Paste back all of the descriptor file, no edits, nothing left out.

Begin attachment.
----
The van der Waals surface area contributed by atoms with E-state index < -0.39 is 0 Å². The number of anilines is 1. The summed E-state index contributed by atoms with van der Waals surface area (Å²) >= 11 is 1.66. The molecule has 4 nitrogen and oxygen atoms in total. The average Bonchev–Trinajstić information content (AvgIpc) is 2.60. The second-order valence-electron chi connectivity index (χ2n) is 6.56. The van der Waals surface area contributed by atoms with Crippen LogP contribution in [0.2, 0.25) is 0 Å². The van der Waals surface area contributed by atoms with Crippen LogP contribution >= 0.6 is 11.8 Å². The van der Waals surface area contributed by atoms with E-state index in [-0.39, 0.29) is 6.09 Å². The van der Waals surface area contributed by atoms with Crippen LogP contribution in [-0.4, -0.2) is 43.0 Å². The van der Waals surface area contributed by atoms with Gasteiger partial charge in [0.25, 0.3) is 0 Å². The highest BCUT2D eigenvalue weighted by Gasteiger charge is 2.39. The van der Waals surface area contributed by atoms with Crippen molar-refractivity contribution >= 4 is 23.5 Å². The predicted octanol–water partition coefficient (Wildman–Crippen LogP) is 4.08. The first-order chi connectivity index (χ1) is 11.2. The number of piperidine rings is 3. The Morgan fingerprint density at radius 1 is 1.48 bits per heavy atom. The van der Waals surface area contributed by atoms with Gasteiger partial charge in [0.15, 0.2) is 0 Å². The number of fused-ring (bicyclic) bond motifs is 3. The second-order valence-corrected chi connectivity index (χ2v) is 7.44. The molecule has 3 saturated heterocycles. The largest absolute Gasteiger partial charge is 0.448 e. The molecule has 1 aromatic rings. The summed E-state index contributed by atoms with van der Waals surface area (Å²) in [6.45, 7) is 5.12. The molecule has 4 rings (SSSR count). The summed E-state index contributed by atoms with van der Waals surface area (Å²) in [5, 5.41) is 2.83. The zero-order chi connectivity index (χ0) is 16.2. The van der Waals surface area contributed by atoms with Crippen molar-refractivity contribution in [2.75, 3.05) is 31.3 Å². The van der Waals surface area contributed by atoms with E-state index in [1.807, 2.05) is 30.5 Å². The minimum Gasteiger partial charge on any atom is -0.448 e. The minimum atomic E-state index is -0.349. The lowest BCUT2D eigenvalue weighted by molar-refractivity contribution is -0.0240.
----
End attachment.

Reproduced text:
The van der Waals surface area contributed by atoms with E-state index < -0.39 is 0 Å². The number of anilines is 1. The summed E-state index contributed by atoms with van der Waals surface area (Å²) >= 11 is 1.66. The molecule has 4 nitrogen and oxygen atoms in total. The average Bonchev–Trinajstić information content (AvgIpc) is 2.60. The second-order valence-electron chi connectivity index (χ2n) is 6.56. The van der Waals surface area contributed by atoms with Crippen LogP contribution in [0.2, 0.25) is 0 Å². The van der Waals surface area contributed by atoms with Crippen LogP contribution >= 0.6 is 11.8 Å². The van der Waals surface area contributed by atoms with E-state index in [-0.39, 0.29) is 6.09 Å². The van der Waals surface area contributed by atoms with Crippen LogP contribution in [-0.4, -0.2) is 43.0 Å². The van der Waals surface area contributed by atoms with Gasteiger partial charge in [0.25, 0.3) is 0 Å². The highest BCUT2D eigenvalue weighted by Gasteiger charge is 2.39. The van der Waals surface area contributed by atoms with Crippen molar-refractivity contribution >= 4 is 23.5 Å². The predicted octanol–water partition coefficient (Wildman–Crippen LogP) is 4.08. The first-order chi connectivity index (χ1) is 11.2. The number of piperidine rings is 3. The Morgan fingerprint density at radius 1 is 1.48 bits per heavy atom. The van der Waals surface area contributed by atoms with Gasteiger partial charge in [0.15, 0.2) is 0 Å². The number of fused-ring (bicyclic) bond motifs is 3. The second-order valence-corrected chi connectivity index (χ2v) is 7.44. The molecule has 3 saturated heterocycles. The largest absolute Gasteiger partial charge is 0.448 e. The molecule has 1 aromatic rings. The summed E-state index contributed by atoms with van der Waals surface area (Å²) in [6.45, 7) is 5.12. The molecule has 4 rings (SSSR count). The summed E-state index contributed by atoms with van der Waals surface area (Å²) in [5, 5.41) is 2.83. The zero-order chi connectivity index (χ0) is 16.2. The van der Waals surface area contributed by atoms with Crippen molar-refractivity contribution in [2.75, 3.05) is 31.3 Å². The van der Waals surface area contributed by atoms with E-state index in [1.807, 2.05) is 30.5 Å². The minimum Gasteiger partial charge on any atom is -0.448 e. The minimum atomic E-state index is -0.349. The lowest BCUT2D eigenvalue weighted by molar-refractivity contribution is -0.0240.